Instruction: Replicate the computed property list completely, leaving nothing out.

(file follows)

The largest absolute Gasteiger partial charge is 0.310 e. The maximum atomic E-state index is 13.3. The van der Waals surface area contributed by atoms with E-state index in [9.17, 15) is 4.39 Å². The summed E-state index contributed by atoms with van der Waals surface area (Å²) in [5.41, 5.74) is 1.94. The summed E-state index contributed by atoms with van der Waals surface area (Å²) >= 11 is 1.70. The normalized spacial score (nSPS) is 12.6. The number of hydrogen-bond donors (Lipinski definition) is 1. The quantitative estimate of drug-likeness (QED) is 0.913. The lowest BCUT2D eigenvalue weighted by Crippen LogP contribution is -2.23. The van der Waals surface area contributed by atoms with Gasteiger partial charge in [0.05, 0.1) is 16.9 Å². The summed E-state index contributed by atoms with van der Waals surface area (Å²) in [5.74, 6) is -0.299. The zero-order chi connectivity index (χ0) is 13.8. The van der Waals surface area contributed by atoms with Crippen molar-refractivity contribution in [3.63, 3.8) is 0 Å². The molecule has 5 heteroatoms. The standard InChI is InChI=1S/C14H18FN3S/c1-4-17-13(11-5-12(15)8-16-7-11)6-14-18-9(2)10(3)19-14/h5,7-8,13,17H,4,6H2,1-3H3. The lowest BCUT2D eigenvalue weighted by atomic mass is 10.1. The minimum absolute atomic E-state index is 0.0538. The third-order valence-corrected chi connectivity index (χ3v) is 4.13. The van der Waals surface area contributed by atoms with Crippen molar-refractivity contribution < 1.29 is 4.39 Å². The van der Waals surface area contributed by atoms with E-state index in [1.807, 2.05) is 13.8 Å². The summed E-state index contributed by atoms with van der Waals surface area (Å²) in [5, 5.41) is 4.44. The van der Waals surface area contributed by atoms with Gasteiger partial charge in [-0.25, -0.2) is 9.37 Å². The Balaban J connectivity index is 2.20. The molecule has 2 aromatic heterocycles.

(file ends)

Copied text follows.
The largest absolute Gasteiger partial charge is 0.310 e. The maximum atomic E-state index is 13.3. The van der Waals surface area contributed by atoms with E-state index in [9.17, 15) is 4.39 Å². The summed E-state index contributed by atoms with van der Waals surface area (Å²) in [5.41, 5.74) is 1.94. The summed E-state index contributed by atoms with van der Waals surface area (Å²) >= 11 is 1.70. The normalized spacial score (nSPS) is 12.6. The number of hydrogen-bond donors (Lipinski definition) is 1. The quantitative estimate of drug-likeness (QED) is 0.913. The lowest BCUT2D eigenvalue weighted by Crippen LogP contribution is -2.23. The van der Waals surface area contributed by atoms with Gasteiger partial charge in [0.05, 0.1) is 16.9 Å². The summed E-state index contributed by atoms with van der Waals surface area (Å²) in [5.74, 6) is -0.299. The zero-order chi connectivity index (χ0) is 13.8. The van der Waals surface area contributed by atoms with Crippen molar-refractivity contribution in [3.63, 3.8) is 0 Å². The molecule has 5 heteroatoms. The standard InChI is InChI=1S/C14H18FN3S/c1-4-17-13(11-5-12(15)8-16-7-11)6-14-18-9(2)10(3)19-14/h5,7-8,13,17H,4,6H2,1-3H3. The lowest BCUT2D eigenvalue weighted by atomic mass is 10.1. The minimum absolute atomic E-state index is 0.0538. The third-order valence-corrected chi connectivity index (χ3v) is 4.13. The van der Waals surface area contributed by atoms with Crippen molar-refractivity contribution < 1.29 is 4.39 Å². The van der Waals surface area contributed by atoms with E-state index in [1.807, 2.05) is 13.8 Å². The summed E-state index contributed by atoms with van der Waals surface area (Å²) in [5, 5.41) is 4.44. The van der Waals surface area contributed by atoms with Gasteiger partial charge in [-0.25, -0.2) is 9.37 Å². The Balaban J connectivity index is 2.20. The molecule has 2 aromatic heterocycles.